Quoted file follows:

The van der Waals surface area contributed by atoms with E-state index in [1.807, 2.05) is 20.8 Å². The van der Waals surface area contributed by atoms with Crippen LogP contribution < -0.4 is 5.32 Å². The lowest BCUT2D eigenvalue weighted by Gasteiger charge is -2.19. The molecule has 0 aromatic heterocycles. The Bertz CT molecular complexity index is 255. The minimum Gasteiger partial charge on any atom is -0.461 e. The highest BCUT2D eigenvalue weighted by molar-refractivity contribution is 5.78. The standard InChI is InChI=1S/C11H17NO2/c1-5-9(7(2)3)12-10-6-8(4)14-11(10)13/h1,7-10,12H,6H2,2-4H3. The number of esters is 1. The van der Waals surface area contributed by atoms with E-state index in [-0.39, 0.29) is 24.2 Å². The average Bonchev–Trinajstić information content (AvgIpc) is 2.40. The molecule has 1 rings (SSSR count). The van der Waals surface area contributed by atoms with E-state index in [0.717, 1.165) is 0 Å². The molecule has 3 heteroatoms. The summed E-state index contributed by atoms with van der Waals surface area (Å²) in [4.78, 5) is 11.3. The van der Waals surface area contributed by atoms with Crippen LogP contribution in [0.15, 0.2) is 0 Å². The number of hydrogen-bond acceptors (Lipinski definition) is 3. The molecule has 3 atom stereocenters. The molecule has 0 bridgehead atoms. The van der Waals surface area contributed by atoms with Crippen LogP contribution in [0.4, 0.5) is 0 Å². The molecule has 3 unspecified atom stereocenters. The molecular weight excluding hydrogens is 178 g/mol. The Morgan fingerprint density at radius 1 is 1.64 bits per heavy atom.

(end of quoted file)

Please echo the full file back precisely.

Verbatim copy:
The van der Waals surface area contributed by atoms with E-state index in [1.807, 2.05) is 20.8 Å². The van der Waals surface area contributed by atoms with Crippen LogP contribution < -0.4 is 5.32 Å². The lowest BCUT2D eigenvalue weighted by Gasteiger charge is -2.19. The molecule has 0 aromatic heterocycles. The Bertz CT molecular complexity index is 255. The minimum Gasteiger partial charge on any atom is -0.461 e. The highest BCUT2D eigenvalue weighted by molar-refractivity contribution is 5.78. The standard InChI is InChI=1S/C11H17NO2/c1-5-9(7(2)3)12-10-6-8(4)14-11(10)13/h1,7-10,12H,6H2,2-4H3. The number of esters is 1. The van der Waals surface area contributed by atoms with E-state index in [-0.39, 0.29) is 24.2 Å². The average Bonchev–Trinajstić information content (AvgIpc) is 2.40. The molecule has 1 rings (SSSR count). The van der Waals surface area contributed by atoms with E-state index in [0.717, 1.165) is 0 Å². The molecule has 3 heteroatoms. The summed E-state index contributed by atoms with van der Waals surface area (Å²) in [4.78, 5) is 11.3. The van der Waals surface area contributed by atoms with Crippen LogP contribution in [0.15, 0.2) is 0 Å². The number of hydrogen-bond acceptors (Lipinski definition) is 3. The molecule has 3 atom stereocenters. The molecule has 0 bridgehead atoms. The van der Waals surface area contributed by atoms with Crippen LogP contribution in [0.4, 0.5) is 0 Å². The molecule has 3 unspecified atom stereocenters. The molecular weight excluding hydrogens is 178 g/mol. The Morgan fingerprint density at radius 1 is 1.64 bits per heavy atom.